Q: When and why did you become a rap artist?
A: I grew up in the culture, it was a part of my life style. My big brother was into Hip-Hop. He wrote graffiti and he had pictures of Tupac and Biggie on his wall.
He used to have a microphone and he would record in his room. Most of my childhood growing up, I was just that girl who could rap. It wasn’t until I got older that I was exposed to the possibility of it being a career. When I was in the world, I went out to the club, and I would end up rapping by the DJ booth or outside in cyphers and things like that. I ended up reconciling with God and going to a Christian College and a friend invited me to do a feature and slowly but surely it became what it is now.
Hometown: Bronx, New York
Years in industry: 2
Q: What are some of the challenges that you face being a woman in a male dominated industry?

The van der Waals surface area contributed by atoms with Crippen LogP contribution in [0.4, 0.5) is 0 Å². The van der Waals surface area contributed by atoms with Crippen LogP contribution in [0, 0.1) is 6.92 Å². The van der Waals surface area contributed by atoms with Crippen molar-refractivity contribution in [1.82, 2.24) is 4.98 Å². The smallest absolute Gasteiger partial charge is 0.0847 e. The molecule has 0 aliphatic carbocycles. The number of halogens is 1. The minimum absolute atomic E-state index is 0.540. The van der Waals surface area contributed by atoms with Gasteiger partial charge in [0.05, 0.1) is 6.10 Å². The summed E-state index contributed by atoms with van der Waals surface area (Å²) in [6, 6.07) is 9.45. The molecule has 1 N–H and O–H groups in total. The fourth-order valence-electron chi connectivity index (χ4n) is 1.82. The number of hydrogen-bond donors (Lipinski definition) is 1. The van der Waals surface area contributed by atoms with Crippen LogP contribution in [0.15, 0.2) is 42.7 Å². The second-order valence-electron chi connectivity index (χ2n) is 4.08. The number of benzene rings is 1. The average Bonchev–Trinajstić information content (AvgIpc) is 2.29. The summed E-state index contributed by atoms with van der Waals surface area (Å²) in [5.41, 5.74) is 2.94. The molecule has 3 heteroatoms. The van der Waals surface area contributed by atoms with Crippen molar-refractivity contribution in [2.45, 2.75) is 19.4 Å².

A: It’s hard to separate the female struggle from a normal struggle. Touring and things like that can be difficult because it’s a male dominated genre so things can get awkward, especially in the Christian space. Everyone is nervous about sin issues and things like that. Some people tend to become reluctant to bring a female. A group of males can dorm up in a room but a female needs her own room. So, I’ve experienced some of those types of tensions and other things that I have to wrestle through. With that being said, I’ve also been able to present to them the fact that although you may have to increase the budget, women can generate proprietary income that men cannot. So being able to present that side of the argument curves the struggles.
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